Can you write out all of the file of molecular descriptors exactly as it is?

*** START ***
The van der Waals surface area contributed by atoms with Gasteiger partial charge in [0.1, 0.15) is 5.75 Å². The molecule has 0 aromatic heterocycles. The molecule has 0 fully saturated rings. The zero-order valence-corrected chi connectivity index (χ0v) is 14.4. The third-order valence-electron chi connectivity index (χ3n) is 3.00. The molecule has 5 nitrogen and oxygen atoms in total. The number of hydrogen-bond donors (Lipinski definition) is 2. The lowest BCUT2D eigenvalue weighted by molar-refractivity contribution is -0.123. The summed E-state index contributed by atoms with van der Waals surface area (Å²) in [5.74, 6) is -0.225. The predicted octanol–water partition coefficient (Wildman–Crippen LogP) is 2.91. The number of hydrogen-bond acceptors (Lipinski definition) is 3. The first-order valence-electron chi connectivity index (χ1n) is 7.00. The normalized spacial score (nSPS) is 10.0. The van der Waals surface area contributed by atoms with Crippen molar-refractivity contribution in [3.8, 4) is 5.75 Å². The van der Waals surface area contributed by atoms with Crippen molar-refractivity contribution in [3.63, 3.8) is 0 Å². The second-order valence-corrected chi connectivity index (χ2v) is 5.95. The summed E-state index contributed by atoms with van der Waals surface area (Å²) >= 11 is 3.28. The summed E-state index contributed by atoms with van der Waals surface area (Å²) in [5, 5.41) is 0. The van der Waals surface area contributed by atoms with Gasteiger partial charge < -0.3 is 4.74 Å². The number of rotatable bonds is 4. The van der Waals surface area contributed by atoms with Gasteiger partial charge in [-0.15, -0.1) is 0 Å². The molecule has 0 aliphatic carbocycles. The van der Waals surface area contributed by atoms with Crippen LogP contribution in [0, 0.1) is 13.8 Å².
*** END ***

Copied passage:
The van der Waals surface area contributed by atoms with Gasteiger partial charge in [0.1, 0.15) is 5.75 Å². The molecule has 0 aromatic heterocycles. The molecule has 0 fully saturated rings. The zero-order valence-corrected chi connectivity index (χ0v) is 14.4. The third-order valence-electron chi connectivity index (χ3n) is 3.00. The molecule has 5 nitrogen and oxygen atoms in total. The number of hydrogen-bond donors (Lipinski definition) is 2. The lowest BCUT2D eigenvalue weighted by molar-refractivity contribution is -0.123. The summed E-state index contributed by atoms with van der Waals surface area (Å²) in [5.74, 6) is -0.225. The predicted octanol–water partition coefficient (Wildman–Crippen LogP) is 2.91. The number of hydrogen-bond acceptors (Lipinski definition) is 3. The first-order valence-electron chi connectivity index (χ1n) is 7.00. The normalized spacial score (nSPS) is 10.0. The van der Waals surface area contributed by atoms with Crippen molar-refractivity contribution in [3.8, 4) is 5.75 Å². The van der Waals surface area contributed by atoms with Crippen molar-refractivity contribution in [3.63, 3.8) is 0 Å². The second-order valence-corrected chi connectivity index (χ2v) is 5.95. The summed E-state index contributed by atoms with van der Waals surface area (Å²) >= 11 is 3.28. The summed E-state index contributed by atoms with van der Waals surface area (Å²) in [5, 5.41) is 0. The van der Waals surface area contributed by atoms with Gasteiger partial charge < -0.3 is 4.74 Å². The number of rotatable bonds is 4. The van der Waals surface area contributed by atoms with Gasteiger partial charge in [-0.15, -0.1) is 0 Å². The molecule has 0 aliphatic carbocycles. The van der Waals surface area contributed by atoms with Crippen LogP contribution in [0, 0.1) is 13.8 Å².